He studied medicine with Dr. Redman, and, while a student, was further benefited by the instruction of Dr. John Jones, then practising surgery in Philadelphia.[2] He graduated as Bachelor of Medicine in 1782, at the University. As it is stated that he commenced his studies in 1777, he must have been one of the last pupils of the College, and among the first of the University; and it is not to be wondered at, therefore, that he should so ardently desire, and so actively exert himself to bring about their union in after times.

The statement has been made by Judge Tilghman, and repeated by other biographers, that the Faculty of Medicine, as then constituted, “were not all of one theory, and each Professor examined with an eye to his own system; of this Wistar was aware, and had the address to answer each to his entire satisfaction, in his own way.” The inference from this is that he had especially comprehended the teaching of the several professors, and had mastered their modes of thought and expression. At the time referred to, the doctrines of Boerhaave and of Cullen had each their advocates in the Faculty.

In 1783 Dr. Wistar went to Europe, and in June, 1786, was graduated Doctor of Medicine in the University of Edinburgh; his inaugural essay, “De Animo Demisso,” being dedicated to Franklin and Dr. Cullen. While pursuing his studies in Edinburgh, he was elected President of the Royal Medical Society, a tribute justly to be appreciated, if it be recollected that the honor was conferred on an American student when the feelings incident to the Revolutionary struggle had hardly had time to be obliterated. Of the origin of this Society we have the account by Dr. Fothergill. “Several students at that time (1734), the foremost in application and knowledge, fired by the example of their masters, who had nothing more at heart than the improvement of those who committed themselves to their tuition, formed a Society, for their mutual instruction and advancement in their studies. Every student of a certain standing, who distinguished himself by his diligence, capacity, and conduct was initiated in this little assembly. Here the opinions of the ancients, of their contemporaries—nay, the doctrines of their masters—were frequently discussed, and two of the members were always charged with the task of providing instruction and entertainment for the next meeting of the Society.”[3] When Dr. Wistar was an active member he had, as associates, men who afterwards became prominent. In speaking of the elevation of Dr. Wistar to the dignity of President, Dr. Chapman informs us that “it was in this Society that he acquired great reputation as a public speaker, so much so that even in my time, nearly twenty years afterwards, the debates conducted by Wistar, Sir James McIntosh, Beddoes, and Emmet, of New York, were frequently spoken of by older members as very uncommon specimens of eloquence and ability.”[4]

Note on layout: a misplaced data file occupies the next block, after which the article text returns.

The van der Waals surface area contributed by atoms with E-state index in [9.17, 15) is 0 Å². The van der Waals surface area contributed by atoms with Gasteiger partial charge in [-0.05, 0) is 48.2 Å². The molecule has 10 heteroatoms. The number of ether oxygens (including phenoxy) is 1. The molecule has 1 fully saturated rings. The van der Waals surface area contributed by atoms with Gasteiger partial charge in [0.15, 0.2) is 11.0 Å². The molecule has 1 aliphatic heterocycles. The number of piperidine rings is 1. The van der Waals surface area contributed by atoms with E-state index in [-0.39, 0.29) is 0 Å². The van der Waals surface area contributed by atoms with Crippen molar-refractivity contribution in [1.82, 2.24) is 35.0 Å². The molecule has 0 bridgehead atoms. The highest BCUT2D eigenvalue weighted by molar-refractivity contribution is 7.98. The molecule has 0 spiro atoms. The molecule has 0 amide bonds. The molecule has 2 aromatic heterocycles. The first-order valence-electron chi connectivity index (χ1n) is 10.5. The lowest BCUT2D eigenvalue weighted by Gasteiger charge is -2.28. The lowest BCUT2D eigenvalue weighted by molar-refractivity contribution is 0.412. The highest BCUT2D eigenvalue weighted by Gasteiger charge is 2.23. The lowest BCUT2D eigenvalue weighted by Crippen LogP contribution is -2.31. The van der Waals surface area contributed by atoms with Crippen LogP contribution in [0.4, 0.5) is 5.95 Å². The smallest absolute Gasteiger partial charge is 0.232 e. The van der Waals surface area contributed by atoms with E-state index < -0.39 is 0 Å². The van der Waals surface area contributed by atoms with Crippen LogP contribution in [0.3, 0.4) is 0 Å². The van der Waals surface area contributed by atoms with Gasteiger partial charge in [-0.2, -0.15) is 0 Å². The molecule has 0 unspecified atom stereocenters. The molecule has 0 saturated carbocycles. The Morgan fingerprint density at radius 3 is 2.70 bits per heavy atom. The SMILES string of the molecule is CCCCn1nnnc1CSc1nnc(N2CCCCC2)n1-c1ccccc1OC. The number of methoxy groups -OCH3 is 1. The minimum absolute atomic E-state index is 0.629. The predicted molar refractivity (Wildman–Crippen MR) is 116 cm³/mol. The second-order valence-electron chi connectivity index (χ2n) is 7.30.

The year following his graduation Dr. Wistar returned to Philadelphia, a candidate for public confidence. In 1789, he became a trustee of the College of Philadelphia, which had just been resuscitated by the Legislature, and very soon accepted the chair of Chemistry, as is stated by his biographer, Judge Tilghman, in “order to preserve an influence, to be exerted at the proper season, in effecting that arrangement which concentrated the talents of the city upon a single object, and gave just eclat to the labors of the distinguished men who constituted the Medical Faculty of the University.”

From the time that Dr. Wistar assumed the duties of Adjunct Professor of Anatomy, in 1792, he devoted his whole energy and the resources of his well-instructed mind to maintain that important branch—the foundation of all medical knowledge—on the highest level of efficiency; and not only did he sustain himself without detriment to his reputation in contrast with the fair fame of Shippen, but from year to year surpassed himself. To quote the language of a biographer, “as his class increased in numbers, as was annually the case, and he perceived that he was operating on a wider scale, Dr. Wistar felt the responsibilities of his station augmented. He did not, as many are known to do, hold himself privileged to relax into indolence and the enjoyment of comparative ease, because his fame was established and his fortune made. He recognized in that fame, which drew yearly around him a greater crowd of pupils, nothing but an obligation to maintain and augment it by higher exertions and a more efficient discharge of duty.”

“To the elevation, as a teacher, he ultimately attained, his ascent was gradual, not rapid. It was the result of a lifetime of persevering labor, his achievements in the last surpassing those of the preceding year. Had he lived to complete the course of lectures, in the midst of which it was the pleasure of Heaven to terminate his career, it would have been decidedly the most excellent he ever delivered.”[5]